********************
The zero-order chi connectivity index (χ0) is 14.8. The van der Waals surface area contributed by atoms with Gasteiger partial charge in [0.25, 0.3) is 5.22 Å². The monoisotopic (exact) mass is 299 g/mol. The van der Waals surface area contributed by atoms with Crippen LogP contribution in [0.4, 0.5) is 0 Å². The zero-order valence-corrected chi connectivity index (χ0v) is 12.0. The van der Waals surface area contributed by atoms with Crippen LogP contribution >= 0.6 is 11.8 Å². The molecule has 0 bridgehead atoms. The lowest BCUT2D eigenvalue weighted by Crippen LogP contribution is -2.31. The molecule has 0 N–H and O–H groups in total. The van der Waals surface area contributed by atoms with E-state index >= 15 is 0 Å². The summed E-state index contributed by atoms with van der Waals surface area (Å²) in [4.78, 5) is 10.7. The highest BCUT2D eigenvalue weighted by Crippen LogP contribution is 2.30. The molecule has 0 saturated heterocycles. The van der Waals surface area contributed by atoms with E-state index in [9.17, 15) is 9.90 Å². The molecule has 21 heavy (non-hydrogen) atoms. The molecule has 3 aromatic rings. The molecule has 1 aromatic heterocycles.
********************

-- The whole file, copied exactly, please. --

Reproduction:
The zero-order chi connectivity index (χ0) is 14.8. The van der Waals surface area contributed by atoms with Gasteiger partial charge in [0.25, 0.3) is 5.22 Å². The monoisotopic (exact) mass is 299 g/mol. The van der Waals surface area contributed by atoms with Crippen LogP contribution in [0.4, 0.5) is 0 Å². The zero-order valence-corrected chi connectivity index (χ0v) is 12.0. The van der Waals surface area contributed by atoms with Crippen LogP contribution >= 0.6 is 11.8 Å². The molecule has 0 bridgehead atoms. The lowest BCUT2D eigenvalue weighted by Crippen LogP contribution is -2.31. The molecule has 0 N–H and O–H groups in total. The van der Waals surface area contributed by atoms with E-state index >= 15 is 0 Å². The summed E-state index contributed by atoms with van der Waals surface area (Å²) in [4.78, 5) is 10.7. The highest BCUT2D eigenvalue weighted by Crippen LogP contribution is 2.30. The molecule has 0 saturated heterocycles. The van der Waals surface area contributed by atoms with E-state index in [9.17, 15) is 9.90 Å². The molecule has 21 heavy (non-hydrogen) atoms. The molecule has 3 aromatic rings. The molecule has 1 aromatic heterocycles.